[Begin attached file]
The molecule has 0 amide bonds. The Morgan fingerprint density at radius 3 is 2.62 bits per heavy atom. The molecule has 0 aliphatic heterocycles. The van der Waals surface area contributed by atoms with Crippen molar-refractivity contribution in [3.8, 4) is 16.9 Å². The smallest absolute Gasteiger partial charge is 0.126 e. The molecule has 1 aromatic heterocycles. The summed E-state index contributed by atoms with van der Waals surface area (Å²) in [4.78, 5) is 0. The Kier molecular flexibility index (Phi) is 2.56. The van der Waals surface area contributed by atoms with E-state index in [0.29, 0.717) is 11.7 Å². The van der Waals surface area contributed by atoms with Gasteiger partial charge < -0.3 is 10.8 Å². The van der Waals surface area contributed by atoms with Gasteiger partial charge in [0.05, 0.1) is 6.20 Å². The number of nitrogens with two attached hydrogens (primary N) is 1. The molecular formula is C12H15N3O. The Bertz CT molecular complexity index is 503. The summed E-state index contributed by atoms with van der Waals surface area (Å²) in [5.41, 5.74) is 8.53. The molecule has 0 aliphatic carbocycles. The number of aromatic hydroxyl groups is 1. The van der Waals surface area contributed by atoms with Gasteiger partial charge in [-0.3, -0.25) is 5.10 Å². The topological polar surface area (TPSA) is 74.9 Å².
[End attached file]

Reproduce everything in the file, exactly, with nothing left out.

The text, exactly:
The molecule has 0 amide bonds. The Morgan fingerprint density at radius 3 is 2.62 bits per heavy atom. The molecule has 0 aliphatic heterocycles. The van der Waals surface area contributed by atoms with Crippen molar-refractivity contribution in [3.8, 4) is 16.9 Å². The smallest absolute Gasteiger partial charge is 0.126 e. The molecule has 1 aromatic heterocycles. The summed E-state index contributed by atoms with van der Waals surface area (Å²) in [4.78, 5) is 0. The Kier molecular flexibility index (Phi) is 2.56. The van der Waals surface area contributed by atoms with E-state index in [0.29, 0.717) is 11.7 Å². The van der Waals surface area contributed by atoms with Gasteiger partial charge < -0.3 is 10.8 Å². The van der Waals surface area contributed by atoms with Gasteiger partial charge in [0.05, 0.1) is 6.20 Å². The number of nitrogens with two attached hydrogens (primary N) is 1. The molecular formula is C12H15N3O. The Bertz CT molecular complexity index is 503. The summed E-state index contributed by atoms with van der Waals surface area (Å²) in [5.41, 5.74) is 8.53. The molecule has 0 aliphatic carbocycles. The number of aromatic hydroxyl groups is 1. The van der Waals surface area contributed by atoms with Gasteiger partial charge in [-0.3, -0.25) is 5.10 Å². The topological polar surface area (TPSA) is 74.9 Å².